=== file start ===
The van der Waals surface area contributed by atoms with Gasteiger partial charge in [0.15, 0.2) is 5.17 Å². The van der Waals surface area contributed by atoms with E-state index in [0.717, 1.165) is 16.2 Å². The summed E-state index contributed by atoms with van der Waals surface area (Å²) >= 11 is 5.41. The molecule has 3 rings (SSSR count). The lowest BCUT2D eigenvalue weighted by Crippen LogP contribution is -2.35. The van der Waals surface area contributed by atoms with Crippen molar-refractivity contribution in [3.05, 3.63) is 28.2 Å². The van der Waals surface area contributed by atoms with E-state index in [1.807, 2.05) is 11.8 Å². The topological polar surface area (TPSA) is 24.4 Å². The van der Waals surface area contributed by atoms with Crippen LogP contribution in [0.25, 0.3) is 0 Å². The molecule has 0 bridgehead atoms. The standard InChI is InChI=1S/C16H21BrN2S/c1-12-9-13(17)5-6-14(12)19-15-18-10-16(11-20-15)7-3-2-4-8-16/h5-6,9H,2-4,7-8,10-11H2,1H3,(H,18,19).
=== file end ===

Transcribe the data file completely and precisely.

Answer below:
The van der Waals surface area contributed by atoms with Gasteiger partial charge in [0.15, 0.2) is 5.17 Å². The van der Waals surface area contributed by atoms with E-state index in [0.717, 1.165) is 16.2 Å². The summed E-state index contributed by atoms with van der Waals surface area (Å²) >= 11 is 5.41. The molecule has 3 rings (SSSR count). The lowest BCUT2D eigenvalue weighted by Crippen LogP contribution is -2.35. The van der Waals surface area contributed by atoms with Crippen molar-refractivity contribution in [3.05, 3.63) is 28.2 Å². The van der Waals surface area contributed by atoms with E-state index in [1.807, 2.05) is 11.8 Å². The topological polar surface area (TPSA) is 24.4 Å². The van der Waals surface area contributed by atoms with Crippen LogP contribution in [0.25, 0.3) is 0 Å². The molecule has 0 bridgehead atoms. The standard InChI is InChI=1S/C16H21BrN2S/c1-12-9-13(17)5-6-14(12)19-15-18-10-16(11-20-15)7-3-2-4-8-16/h5-6,9H,2-4,7-8,10-11H2,1H3,(H,18,19).